Why Your Business Needs an Injury and Illness Prevention Program

Worker safety should be a priority for businesses large and small, but ensuring the safety of employees doesn't have to cost small business owners a ton of money. In fact, according to one expert, it doesn't have to cost a dime.

Implementing injury and illness prevention programs in the workplace can protect small business owners from losing money through worker's compensation payments and lawsuits. They can also help keep productivity in the workplace, according to Woody Hill, vice president, Loss Control for EMPLOYERS.

"Small businesses are not as likely to be able to replace that body or individual because of the economy," Hill said, emphasizing the importance of having such prevention programs in place. "We also have an aging workforce, with people working later into life than ever."

Hill recently conducted a webinar for the National Federation of Independent Business called "Controlling Workers' Compensation Costs Through Injury and Illness Prevention Programs" that detailed how employers can create and implement programs.

The impact of injury and illness occurrences can take their toll on a business. According to the Bureau of Labor Statistics, approximately 3.3 million serious work-related injuries and 4,300 fatalities occurred in 2009. The direct cost of the most disabling workplace injuries and illnesses in 2008 cost $53.42 billion in workers' compensation costs, totaling more than $1 billion a week, according to Liberty Mutual's 2010 Workplace Safety Index.

Today there are 15 states across the country that require written injury and illness prevention programs for businesses, Hill said. Small employers need to read their Occupational Safety and Health Administration (OSHA) handbook documents to make sure they are compliant with requirements. Implementing such a program should be of little or no expense, according to Hill, and shows the employer values his or her workers.

"Partner with your insurance carrier, get your program templates from them," he said. "OSHA has a plan builder which is confidential and helps build a compliant program."

Having such programs in place are also of great importance for workers themselves. According to a recent survey, "Financial Security for Working Americans: An Economic Analysis of Insurance Products in Workplace Benefits Programs," 1 in 3 individuals will be disabled for at least six months during their earning years. What’s more, the survey also found 7 in 10 American households could not pay their normal living expenses if a wage earner were disabled for that amount of time.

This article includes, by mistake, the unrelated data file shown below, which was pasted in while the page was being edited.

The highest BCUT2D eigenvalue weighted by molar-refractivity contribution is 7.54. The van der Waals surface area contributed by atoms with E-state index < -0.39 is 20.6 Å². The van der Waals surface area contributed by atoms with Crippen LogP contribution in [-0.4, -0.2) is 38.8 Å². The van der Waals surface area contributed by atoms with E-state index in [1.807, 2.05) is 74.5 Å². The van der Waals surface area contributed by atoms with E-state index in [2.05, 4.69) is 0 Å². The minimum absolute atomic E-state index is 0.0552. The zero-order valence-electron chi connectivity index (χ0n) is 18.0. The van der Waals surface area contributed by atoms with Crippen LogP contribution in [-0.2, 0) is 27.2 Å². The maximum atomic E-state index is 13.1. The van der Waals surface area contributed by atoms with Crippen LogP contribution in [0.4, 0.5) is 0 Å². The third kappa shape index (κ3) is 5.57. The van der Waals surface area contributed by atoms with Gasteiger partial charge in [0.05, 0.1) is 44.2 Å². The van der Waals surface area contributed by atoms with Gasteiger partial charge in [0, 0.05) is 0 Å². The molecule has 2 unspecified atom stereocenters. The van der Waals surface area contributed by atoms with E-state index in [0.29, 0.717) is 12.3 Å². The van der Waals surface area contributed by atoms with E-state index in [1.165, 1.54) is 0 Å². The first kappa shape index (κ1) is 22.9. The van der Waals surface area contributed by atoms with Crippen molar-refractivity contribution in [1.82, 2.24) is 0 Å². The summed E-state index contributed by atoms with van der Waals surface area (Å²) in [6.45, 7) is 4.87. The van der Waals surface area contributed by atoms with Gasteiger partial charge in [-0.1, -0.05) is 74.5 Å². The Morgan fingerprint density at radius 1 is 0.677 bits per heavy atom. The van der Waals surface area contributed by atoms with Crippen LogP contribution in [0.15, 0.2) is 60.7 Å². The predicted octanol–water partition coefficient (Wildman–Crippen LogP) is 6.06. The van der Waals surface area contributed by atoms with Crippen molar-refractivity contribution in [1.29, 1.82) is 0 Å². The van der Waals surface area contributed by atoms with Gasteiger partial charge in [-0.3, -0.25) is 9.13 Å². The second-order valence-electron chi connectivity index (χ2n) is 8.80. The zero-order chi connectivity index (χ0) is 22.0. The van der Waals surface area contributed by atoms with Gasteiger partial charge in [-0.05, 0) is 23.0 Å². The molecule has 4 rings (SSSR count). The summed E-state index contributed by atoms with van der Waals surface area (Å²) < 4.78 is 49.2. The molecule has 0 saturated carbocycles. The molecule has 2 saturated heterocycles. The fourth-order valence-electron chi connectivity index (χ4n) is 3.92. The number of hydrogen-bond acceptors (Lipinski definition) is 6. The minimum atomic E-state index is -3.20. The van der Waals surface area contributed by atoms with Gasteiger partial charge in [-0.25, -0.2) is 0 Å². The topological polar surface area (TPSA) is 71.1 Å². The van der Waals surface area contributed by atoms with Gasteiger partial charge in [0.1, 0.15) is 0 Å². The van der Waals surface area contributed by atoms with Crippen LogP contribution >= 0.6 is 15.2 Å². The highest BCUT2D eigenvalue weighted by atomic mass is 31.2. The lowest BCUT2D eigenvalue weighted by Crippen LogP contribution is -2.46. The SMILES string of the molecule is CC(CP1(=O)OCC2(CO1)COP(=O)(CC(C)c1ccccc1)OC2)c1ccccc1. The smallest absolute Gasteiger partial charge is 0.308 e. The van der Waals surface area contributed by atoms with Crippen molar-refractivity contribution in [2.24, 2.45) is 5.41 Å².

The survey, commissioned by disability insurance provider Unum and conducted by Charles River Associates, found that only 32% of workers are covered by long-term disability insurances, which costs about $25 a month in group disability premiums.

Here are the four key elements of an injury and illness prevention program for small business owners.

No. 1: Management leadership and employee participation: Hold managers accountable for carrying out safety and health responsibilities in the workplace, and provide them with the authority to do so. Also, provide employees with the opportunity to participate in establishing, implementing and evaluating the program.

"Without the worker buy in, it won't be an affective program," Hill said. "Management needs to be supported and maintain their drive."

No. 2: Hazard identification and assessment: Before any new equipment, materials or procedures are put in place, owners should asses their potential hazards.

This also applies to conducting worksite inspections and reviewing safety and health information. Also assess the severity of these hazards.

"It's not just a matter of identifying the hazard, but also document what you have to do to prevent it," he said.

No.3: Education and training: Provide your employees with information and training as part of your injury and illness prevention program including identifying hazards and how they are controlled.

"[Employees] have to be trained in language that they understand, especially in a bilingual workplace," Hill said. "Most employers just assume [workers] understand what is being communicated."

No. 4: Evaluate program effectiveness: At least annually or whenever new substances, processes, procedures or equipment are introduced into the workplace, owners need to evaluate their worker safety program. A review should also be done whenever the employer is made aware of a new or previously-unknown hazard.

Most importantly, Hill said businesses need to hire smartly and train their new workers from day one in such programs.

"Train them out of the gate so you don't have a mishap."

To learn more about OSHA's Safety Pays Program, please click here and to view the NFIB Webinar click here.